The Truth About You

John Ortberg, senior pastor of the Menlo Park Presbyterian Church, is teaching a series now on “The Truth About You.” He says, “The truth about you is that you don’t know the truth about you.”

The most famous phrase on this subject is the inscription at the Temple of Delphi, home of the so-called Delphic Oracle, which says, “Know Thyself.” Christian theologians have picked up that phrase over the centuries–including Clement of Alexandria, Augustine, John Calvin.

During the course of years of my meditating, there have been periods where recurring images would come to me. I’d explore the images during meditation. Sometimes reflecting on them. Then some conclusion would happen, and I would never revisit that image again. Doesn’t mean that I forgot them. I just never went back to that experience.

Paul begins his letter to the Romans talking about how sinful we are. Those can be just words. In my meditations many years ago, there was an image that recurred over the course of many months.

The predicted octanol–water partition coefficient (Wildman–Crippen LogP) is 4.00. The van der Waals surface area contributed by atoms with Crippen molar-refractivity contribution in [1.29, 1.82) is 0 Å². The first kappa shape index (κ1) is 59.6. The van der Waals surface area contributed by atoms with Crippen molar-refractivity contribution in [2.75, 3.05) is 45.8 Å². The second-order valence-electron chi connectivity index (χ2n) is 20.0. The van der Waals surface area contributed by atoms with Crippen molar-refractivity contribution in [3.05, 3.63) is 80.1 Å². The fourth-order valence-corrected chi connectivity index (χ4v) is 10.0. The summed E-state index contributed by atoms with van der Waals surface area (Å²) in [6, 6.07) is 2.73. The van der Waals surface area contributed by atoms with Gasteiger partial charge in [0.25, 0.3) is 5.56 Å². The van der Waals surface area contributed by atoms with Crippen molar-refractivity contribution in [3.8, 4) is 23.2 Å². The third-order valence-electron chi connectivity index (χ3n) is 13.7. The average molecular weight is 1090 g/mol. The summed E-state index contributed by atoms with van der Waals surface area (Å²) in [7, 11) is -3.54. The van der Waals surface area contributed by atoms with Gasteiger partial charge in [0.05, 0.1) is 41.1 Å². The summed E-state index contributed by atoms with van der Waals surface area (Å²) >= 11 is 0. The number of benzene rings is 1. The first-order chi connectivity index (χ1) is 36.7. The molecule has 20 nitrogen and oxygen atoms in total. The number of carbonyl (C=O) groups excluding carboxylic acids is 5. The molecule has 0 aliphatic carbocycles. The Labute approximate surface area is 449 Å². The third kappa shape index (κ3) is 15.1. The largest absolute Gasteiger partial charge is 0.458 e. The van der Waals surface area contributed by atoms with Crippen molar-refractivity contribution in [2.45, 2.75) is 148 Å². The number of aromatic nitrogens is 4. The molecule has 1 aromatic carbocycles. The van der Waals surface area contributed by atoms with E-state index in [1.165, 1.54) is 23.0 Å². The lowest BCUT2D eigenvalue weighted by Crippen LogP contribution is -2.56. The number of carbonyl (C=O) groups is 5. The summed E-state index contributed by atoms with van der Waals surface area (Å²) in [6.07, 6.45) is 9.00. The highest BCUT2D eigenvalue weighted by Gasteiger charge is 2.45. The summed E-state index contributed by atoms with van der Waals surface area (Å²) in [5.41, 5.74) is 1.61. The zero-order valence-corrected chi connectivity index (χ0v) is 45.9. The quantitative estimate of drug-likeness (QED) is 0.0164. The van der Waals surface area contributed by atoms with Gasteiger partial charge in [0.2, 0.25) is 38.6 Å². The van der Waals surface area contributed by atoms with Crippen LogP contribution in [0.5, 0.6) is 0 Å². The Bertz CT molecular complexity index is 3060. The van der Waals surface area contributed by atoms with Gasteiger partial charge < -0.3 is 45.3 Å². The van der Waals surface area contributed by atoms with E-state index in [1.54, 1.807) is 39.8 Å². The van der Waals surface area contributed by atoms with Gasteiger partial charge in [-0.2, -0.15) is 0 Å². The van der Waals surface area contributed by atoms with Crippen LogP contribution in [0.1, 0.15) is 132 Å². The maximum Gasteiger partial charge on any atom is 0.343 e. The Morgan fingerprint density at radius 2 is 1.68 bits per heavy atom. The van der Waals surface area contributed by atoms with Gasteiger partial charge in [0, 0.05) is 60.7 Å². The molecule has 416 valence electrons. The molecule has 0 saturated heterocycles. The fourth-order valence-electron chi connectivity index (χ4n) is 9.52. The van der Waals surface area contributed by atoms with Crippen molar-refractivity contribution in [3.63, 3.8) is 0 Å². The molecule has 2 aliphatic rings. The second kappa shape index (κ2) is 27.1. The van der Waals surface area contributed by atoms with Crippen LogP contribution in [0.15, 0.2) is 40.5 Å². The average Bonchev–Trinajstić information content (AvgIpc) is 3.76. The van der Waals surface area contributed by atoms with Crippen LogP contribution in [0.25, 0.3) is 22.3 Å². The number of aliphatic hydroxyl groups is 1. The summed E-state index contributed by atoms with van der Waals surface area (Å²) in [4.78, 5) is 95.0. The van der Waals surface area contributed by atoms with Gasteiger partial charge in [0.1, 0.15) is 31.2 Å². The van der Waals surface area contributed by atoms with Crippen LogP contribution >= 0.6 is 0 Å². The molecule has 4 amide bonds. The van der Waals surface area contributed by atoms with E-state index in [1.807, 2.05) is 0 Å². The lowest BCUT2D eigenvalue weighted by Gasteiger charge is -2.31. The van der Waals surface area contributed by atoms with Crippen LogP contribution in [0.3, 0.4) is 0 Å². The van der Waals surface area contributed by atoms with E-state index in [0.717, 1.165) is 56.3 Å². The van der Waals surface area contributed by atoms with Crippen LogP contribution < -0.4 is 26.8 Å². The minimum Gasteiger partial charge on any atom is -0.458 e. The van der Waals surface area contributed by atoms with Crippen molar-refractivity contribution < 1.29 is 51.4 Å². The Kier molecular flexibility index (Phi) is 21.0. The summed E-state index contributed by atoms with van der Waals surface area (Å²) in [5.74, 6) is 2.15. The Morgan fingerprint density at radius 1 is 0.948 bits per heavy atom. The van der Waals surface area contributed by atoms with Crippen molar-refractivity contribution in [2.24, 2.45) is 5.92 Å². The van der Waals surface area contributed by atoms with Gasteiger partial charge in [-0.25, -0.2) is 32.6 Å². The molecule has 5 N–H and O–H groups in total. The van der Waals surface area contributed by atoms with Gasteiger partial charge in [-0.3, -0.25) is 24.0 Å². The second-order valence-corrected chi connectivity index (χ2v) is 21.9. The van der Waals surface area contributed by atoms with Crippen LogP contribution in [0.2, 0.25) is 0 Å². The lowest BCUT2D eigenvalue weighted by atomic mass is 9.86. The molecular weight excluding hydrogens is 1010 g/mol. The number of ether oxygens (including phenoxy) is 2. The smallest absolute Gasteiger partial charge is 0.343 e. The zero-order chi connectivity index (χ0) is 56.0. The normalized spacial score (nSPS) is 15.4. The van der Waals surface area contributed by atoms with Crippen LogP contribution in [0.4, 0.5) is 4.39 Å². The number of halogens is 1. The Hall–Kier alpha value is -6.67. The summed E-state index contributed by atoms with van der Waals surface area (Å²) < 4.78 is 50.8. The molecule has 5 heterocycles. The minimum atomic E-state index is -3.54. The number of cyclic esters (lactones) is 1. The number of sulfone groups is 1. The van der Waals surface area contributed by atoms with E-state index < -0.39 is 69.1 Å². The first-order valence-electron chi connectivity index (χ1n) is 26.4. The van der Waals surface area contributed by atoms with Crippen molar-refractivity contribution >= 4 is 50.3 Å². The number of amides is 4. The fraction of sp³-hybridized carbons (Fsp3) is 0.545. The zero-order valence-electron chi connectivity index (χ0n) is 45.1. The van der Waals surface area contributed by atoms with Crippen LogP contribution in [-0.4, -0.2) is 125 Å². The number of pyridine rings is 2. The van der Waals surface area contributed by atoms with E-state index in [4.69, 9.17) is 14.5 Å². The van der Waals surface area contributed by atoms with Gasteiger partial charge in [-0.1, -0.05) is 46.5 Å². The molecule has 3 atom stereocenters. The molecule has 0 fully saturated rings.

One day during meditation, I opened a door and came face-to-face with all of my sins and all of the sins that I was (am) capable of committing. It was a a shocking experience.

Later, I could understand Romans. And other such works. Forget that I’m so good. I know that within me is the power if unchained has great capability for committing evil deeds.

I’ve said that I’m not really a “Lent” person. It was just never in my heritage and I’ve not picked it up very much. If we take it as a time of reflection of how much bad we have done and how much we are capable of doing, then the release from all that sin and evil (a subsequent experience in that series of meditations) is all the more sweet. That would be the climax of Lent–the celebration of Easter and the Resurrection.

Know yourself. It’s hard. It’s necessary.

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